Closer Look: Home on the Links

"Long derided by environmentalists for their excessive use of chemical pesticides and fertilizers, golf courses are perhaps the last place one would expect to encounter amphibian-friendly habitats. But this is exactly what amphibian expert Ray Semlitsch, a Curators Professor of Biological Sciences, and his MU team found in a recent study."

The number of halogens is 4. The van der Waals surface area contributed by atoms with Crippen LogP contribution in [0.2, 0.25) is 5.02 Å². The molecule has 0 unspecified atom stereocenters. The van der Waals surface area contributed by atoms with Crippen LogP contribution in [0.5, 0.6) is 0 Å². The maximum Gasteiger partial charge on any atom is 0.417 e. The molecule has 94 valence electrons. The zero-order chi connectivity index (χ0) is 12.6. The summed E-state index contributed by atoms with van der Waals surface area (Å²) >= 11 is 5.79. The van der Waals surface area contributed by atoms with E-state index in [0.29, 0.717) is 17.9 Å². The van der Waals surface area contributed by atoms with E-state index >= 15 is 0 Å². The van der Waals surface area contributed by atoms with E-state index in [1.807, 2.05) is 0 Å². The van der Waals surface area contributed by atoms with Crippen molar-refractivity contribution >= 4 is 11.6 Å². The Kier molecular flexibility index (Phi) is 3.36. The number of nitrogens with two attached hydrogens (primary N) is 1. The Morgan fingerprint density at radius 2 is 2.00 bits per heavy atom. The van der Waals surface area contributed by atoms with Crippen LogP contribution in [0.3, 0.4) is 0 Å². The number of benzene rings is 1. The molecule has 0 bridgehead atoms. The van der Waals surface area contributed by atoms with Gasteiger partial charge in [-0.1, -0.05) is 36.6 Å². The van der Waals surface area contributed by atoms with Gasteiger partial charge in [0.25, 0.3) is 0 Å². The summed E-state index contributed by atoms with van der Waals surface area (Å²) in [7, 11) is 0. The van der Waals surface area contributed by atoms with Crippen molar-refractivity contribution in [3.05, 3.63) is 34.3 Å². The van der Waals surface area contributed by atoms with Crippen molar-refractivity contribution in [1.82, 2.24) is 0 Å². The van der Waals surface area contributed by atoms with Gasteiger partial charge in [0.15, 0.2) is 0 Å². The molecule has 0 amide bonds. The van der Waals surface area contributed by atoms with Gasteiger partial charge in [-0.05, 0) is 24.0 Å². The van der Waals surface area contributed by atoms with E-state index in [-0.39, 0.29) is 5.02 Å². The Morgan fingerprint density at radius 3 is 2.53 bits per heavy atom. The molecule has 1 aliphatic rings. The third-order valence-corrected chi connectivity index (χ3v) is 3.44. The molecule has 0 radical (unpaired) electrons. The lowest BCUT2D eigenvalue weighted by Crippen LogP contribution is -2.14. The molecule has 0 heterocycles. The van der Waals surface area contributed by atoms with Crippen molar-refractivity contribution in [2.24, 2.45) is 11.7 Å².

Home on the links: Over the past decade or so, scientists have noted with alarm sharp declines in salamander populations worldwide, a trend exacerbated by climate change, pollution and, perhaps most importantly, habitat loss. Now some rare good news has recently emerged from an unlikely place: America‚Äôs estimated 18,300 golf courses. Long derided by environmentalists for their excessive use of chemical pesticides and fertilizers, golf courses are perhaps the last place one would expect to encounter amphibian-friendly habitats. But this is exactly what amphibian expert Ray Semlitsch, a Curators Professor of Biological Sciences, and his MU team found in a recent study. No one was more surprised than Semlitsch himself. “We went into the research study thinking these things were going to be really toxic and really bad to the salamanders. What we found was quite the opposite — golf courses can actually provide a wonderful habitat for salamanders and other organisms where they can survive and thrive.”

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